I will always remember the Amazon developer who approached me after a talk. He had used Wikidata to gather data about movies. I was surprised: Amazon owns imdb, why would they ever use anything else for movies? He said that imdb was great for what it had, but Wikidata complemented it in unexpected ways, offering many interesting connections between the movies and other topics which would be out of scope for imdb.

Not to be misunderstood: knowledge bases such as imdb are amazing, and Wikidata does not aim to replace them. They often have a clear scope, have a higher quality, and almost always a better coverage in their field than Wikidata ever can hope to have, or aims to have. And that's OK. Wikidata's goal is not to replace these knowledge bases. But to provide the connecting tissue between the many knowledge bases out there. To connect them. To provide a common set of entities to work with. To turn the individual knowledge bases into a large interconnected Web of knowledge.

I am still surprised that Wikidata is not known more widely among developers. It always makes me smile with joy when I see yet another developer who just discovered Wikidata and writes an excited post about it and how much it helped them. In the last two weeks, I stumbled upon two projects who used Wikidata identifiers where I didn't expect them at all, just used them as if it was the most normal thing in the world. This is something I hope we will see even more in the future. I hope that Wikidata will become the common knowledge base that is ubiquitously used by a large swarm of intelligent applications. Not only to make these applications be smarter, by knowing more about the world - but also by allowing these applications to exchange data with each other more effectively because they are using the same language.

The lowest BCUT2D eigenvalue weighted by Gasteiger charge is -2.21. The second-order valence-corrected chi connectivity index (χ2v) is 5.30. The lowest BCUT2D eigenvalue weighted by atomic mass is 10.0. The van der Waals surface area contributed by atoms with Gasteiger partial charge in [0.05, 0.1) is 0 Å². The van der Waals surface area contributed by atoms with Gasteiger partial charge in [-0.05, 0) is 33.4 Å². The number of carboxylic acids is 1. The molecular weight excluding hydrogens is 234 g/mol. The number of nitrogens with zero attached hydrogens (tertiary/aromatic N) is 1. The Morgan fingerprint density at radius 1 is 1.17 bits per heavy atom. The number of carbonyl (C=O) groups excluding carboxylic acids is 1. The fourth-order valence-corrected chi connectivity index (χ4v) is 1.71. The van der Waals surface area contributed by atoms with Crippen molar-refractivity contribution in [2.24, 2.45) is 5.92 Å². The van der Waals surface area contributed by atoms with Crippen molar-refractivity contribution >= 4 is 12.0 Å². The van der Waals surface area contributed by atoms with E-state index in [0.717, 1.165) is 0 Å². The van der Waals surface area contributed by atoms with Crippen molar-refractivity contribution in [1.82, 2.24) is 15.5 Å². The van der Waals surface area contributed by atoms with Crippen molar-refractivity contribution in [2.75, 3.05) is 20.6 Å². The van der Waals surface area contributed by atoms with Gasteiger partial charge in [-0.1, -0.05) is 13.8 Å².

And most importantly: Wikidata has a healthy, large, and comparatively friendly and diverse community. It is one of the most active Wikimedia projects, only trailing the English Wikipedia, and usually similarly active as Commons.

Last time I checked, more than 400,000 people have contributed to Wikidata. For me, that is easily the most surprising number about the project. If you had asked me in 2012 how many people would contribute to Wikidata, I would have sheepishly hoped for a few hundred, maybe a few thousand. And I would have defensively explained why that's OK. I am humbled and awestruck by the fact that several hundred thousand people have contributed to an open knowledge base that is available to everyone, and that everyone can contribute to.

And that I think is the most important role that Wikidata plays. That it is a place that everyone can contribute to. That the knowledge base that everyone uses is not owned and gateguarded by any one company or government, but that it is a common good, that everyone can contribute to. That everyone with an internet connection can lend their voice to the sum of all knowledge.

We all own Wikidata. We are responsible for Wikidata. And we all benefit from Wikidata.

It has been an amazing ten years. I am looking forward to many more years of Wikidata, and to the many new roles that it will play in the years to come, and to the many people who will contribute to it.

Shoutout to the brilliant team that started the work on Wikidata: Lydia Pintscher, Abraham Taherivand, Daniel Kinzler, Jeroen De Dauw, Katie Filbert, Tobias Gritschacher, Jens Ohlig, John Blad, Daniel Werner, Henning Snater, and Silke Meyer.

And thank you for all these amazing pictures of cakes for Wikidata's birthday. (And if you're curious what is coming next: we are working on Wikifunctions and Abstract Wikipedia, in order to allow more people to contribute more knowledge to even more people!)